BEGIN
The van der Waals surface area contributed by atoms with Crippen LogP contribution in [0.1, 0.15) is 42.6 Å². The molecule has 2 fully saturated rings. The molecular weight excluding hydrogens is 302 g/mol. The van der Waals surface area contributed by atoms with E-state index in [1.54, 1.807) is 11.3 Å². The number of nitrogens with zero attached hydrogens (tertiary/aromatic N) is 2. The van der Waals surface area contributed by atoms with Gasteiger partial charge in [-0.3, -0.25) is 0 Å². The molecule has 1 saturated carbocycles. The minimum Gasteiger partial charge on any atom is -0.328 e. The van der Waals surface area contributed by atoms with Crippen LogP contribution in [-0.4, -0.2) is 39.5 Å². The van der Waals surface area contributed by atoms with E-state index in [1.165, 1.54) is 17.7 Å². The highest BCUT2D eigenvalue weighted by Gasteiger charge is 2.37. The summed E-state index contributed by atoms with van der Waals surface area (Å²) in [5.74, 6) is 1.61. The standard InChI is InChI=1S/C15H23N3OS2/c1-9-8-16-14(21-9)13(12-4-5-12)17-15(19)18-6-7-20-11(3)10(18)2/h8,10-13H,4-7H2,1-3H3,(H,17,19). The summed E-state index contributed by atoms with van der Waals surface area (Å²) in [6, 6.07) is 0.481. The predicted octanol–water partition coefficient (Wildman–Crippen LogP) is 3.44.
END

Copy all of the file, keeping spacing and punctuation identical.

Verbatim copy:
The van der Waals surface area contributed by atoms with Crippen LogP contribution in [0.1, 0.15) is 42.6 Å². The molecule has 2 fully saturated rings. The molecular weight excluding hydrogens is 302 g/mol. The van der Waals surface area contributed by atoms with E-state index in [1.54, 1.807) is 11.3 Å². The number of nitrogens with zero attached hydrogens (tertiary/aromatic N) is 2. The van der Waals surface area contributed by atoms with Gasteiger partial charge in [-0.3, -0.25) is 0 Å². The molecule has 1 saturated carbocycles. The minimum Gasteiger partial charge on any atom is -0.328 e. The van der Waals surface area contributed by atoms with Crippen LogP contribution in [-0.4, -0.2) is 39.5 Å². The van der Waals surface area contributed by atoms with E-state index in [1.165, 1.54) is 17.7 Å². The highest BCUT2D eigenvalue weighted by Gasteiger charge is 2.37. The summed E-state index contributed by atoms with van der Waals surface area (Å²) in [5.74, 6) is 1.61. The standard InChI is InChI=1S/C15H23N3OS2/c1-9-8-16-14(21-9)13(12-4-5-12)17-15(19)18-6-7-20-11(3)10(18)2/h8,10-13H,4-7H2,1-3H3,(H,17,19). The summed E-state index contributed by atoms with van der Waals surface area (Å²) in [6, 6.07) is 0.481. The predicted octanol–water partition coefficient (Wildman–Crippen LogP) is 3.44.